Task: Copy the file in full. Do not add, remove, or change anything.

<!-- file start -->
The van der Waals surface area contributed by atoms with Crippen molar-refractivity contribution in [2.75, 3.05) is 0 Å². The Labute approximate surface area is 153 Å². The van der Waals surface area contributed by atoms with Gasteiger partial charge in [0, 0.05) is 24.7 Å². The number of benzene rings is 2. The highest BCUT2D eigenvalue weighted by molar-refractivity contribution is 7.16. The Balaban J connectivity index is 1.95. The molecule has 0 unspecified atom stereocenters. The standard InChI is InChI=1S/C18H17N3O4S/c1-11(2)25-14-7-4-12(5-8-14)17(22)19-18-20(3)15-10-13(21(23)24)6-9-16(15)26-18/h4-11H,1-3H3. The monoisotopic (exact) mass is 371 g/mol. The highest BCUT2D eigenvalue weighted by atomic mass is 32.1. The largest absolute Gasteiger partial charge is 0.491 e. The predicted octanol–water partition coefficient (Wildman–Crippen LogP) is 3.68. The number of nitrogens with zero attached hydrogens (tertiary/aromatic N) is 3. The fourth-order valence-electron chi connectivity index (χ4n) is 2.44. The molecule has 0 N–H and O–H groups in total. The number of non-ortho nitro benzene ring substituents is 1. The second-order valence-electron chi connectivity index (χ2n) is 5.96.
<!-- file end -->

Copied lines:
The van der Waals surface area contributed by atoms with Crippen molar-refractivity contribution in [2.75, 3.05) is 0 Å². The Labute approximate surface area is 153 Å². The van der Waals surface area contributed by atoms with Gasteiger partial charge in [0, 0.05) is 24.7 Å². The number of benzene rings is 2. The highest BCUT2D eigenvalue weighted by molar-refractivity contribution is 7.16. The Balaban J connectivity index is 1.95. The molecule has 0 unspecified atom stereocenters. The standard InChI is InChI=1S/C18H17N3O4S/c1-11(2)25-14-7-4-12(5-8-14)17(22)19-18-20(3)15-10-13(21(23)24)6-9-16(15)26-18/h4-11H,1-3H3. The monoisotopic (exact) mass is 371 g/mol. The highest BCUT2D eigenvalue weighted by atomic mass is 32.1. The largest absolute Gasteiger partial charge is 0.491 e. The predicted octanol–water partition coefficient (Wildman–Crippen LogP) is 3.68. The number of nitrogens with zero attached hydrogens (tertiary/aromatic N) is 3. The fourth-order valence-electron chi connectivity index (χ4n) is 2.44. The molecule has 0 N–H and O–H groups in total. The number of non-ortho nitro benzene ring substituents is 1. The second-order valence-electron chi connectivity index (χ2n) is 5.96.